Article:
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Florida Uses Latest 'Augmented Reality' Technology to Go After Lionfish

The Florida Fish and Wildlife Conservation Commission, which is well-known for using social media, will unveil its latest high-tech tool in its Web-based campaign to eradicate lionfish.

by Christine Stapleton, McClatchy News Service / May 29, 2014

The Florida Fish and Wildlife Conservation Commission (FWC) has earned a reputation for boldly going where few government agencies dare to venture — Flickr, Instagram, Pinterest, YouTube, Linkedin, Google Plus, Facebook and Twitter.

Today, the commission will unveil its latest high-tech tool in its Web-based campaign to eradicate lionfish: Augmented reality. AR, as it is known in the tech world, allows images, such as photographs in magazines and logos on T-shirts, to come alive with videos, music and interviews when viewed through a free smartphone app.

“It’s kind of kitschy but it will make an impact,” said FWC spokesperson Amanda Nalley, who came up with the idea for creating an augmented reality T-shirt. “I think it’s going to be something really cool.”

Instead of unveiling the augmented reality T-shirt, as well as its own new lionfish app for smart devices, at a press conference, FWC is inviting the press and public to participate in a live Twitter chat today from 2 to 3 p.m. To participate, sign in to Twitter and follow @MYFWClife or #FWCLionfish. Use the hashtag #FWCLionfish to comment and ask questions.

Nalley said she stumbled upon augmented reality while trolling the Internet for new communication tools and realized AR could be used to spread more information about lionfish via the logo on the commission’s Lionfish Control Team T-shirts. FWC gives away the T-shirts as prizes in contests and lionfish tournaments.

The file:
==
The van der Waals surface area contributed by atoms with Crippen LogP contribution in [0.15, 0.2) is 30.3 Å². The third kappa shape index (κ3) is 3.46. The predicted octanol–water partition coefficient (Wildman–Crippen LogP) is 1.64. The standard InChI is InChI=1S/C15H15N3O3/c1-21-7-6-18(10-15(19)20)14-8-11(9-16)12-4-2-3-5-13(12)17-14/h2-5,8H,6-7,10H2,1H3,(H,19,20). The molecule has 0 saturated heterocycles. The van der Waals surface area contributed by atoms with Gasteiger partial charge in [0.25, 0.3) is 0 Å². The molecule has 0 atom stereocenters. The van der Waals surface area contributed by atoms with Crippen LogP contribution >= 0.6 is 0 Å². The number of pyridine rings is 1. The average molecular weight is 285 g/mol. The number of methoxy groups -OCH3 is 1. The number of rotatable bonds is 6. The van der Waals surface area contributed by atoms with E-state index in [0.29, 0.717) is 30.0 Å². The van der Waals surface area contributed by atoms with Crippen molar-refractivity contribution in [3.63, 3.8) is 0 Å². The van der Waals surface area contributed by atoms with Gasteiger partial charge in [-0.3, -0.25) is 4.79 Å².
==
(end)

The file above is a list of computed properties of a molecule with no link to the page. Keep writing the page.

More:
“It’s a great way to reach out to people who are already immersed,” Nalley said. “We want to get as much information out and make it as easy as possible. We want people to be able to access information while they are out hunting and fishing.”

Taking full advantage of the augmented reality T-shirt depends upon loading an app called Aurasma (which is separate from the FWC’s free lionfish app). When the logo on the T-shirt is aligned in the scanner window of the Aurasma app, the logo on the smartphone morphs into a video narrated by Nalley.

The augmented reality technology is being used increasingly for advertising. Singer Taylor Swift is using the Aurasma app to explain the inspiration behind her Red album. Maidenform is using it to sell bras and Oreos to sell cookies. Disney used the technology during its Star Wars weekends to provide a “virtual” character experience.

FWC is well-known for using social media, including witty Facebook posts and Flickr photostreams of orphaned panther kittens.

FWC has already introduced two apps to help monitor invasive and endangered species. The IVEGOT1 app was created by the University of Georgia’s Center for Invasive Species and Ecosystem Health and allows users to report python sightings to FWC using the GPS features of a smartphone. Similarly, when users of the “Florida Gopher Tortoise App” take a photograph of a tortoise or its burrow, the photo and its GPS coordinates will be sent automatically to the FWC. Both apps are free and available for iPhone and Android devices.

Details about the FWC’s lionfish app are being kept under wraps until the Twitter chat.

Lionfish were first spotted in Florida waters off Dania Beach in Broward County in 1985 and are now a common sight along south Florida’s coast. The venomous spiny fish, which can grow to 15 inches or more, has no natural predator in these waters and often competes for food with native species including grouper and snapper, according to the FWC.

A female lionfish can release up to 30,000 eggs per spawn and spawn every four days in warmer climates. Pet owners are blamed for the lionfish’s release into Florida waters.

©2014 The Palm Beach Post (West Palm Beach, Fla.)

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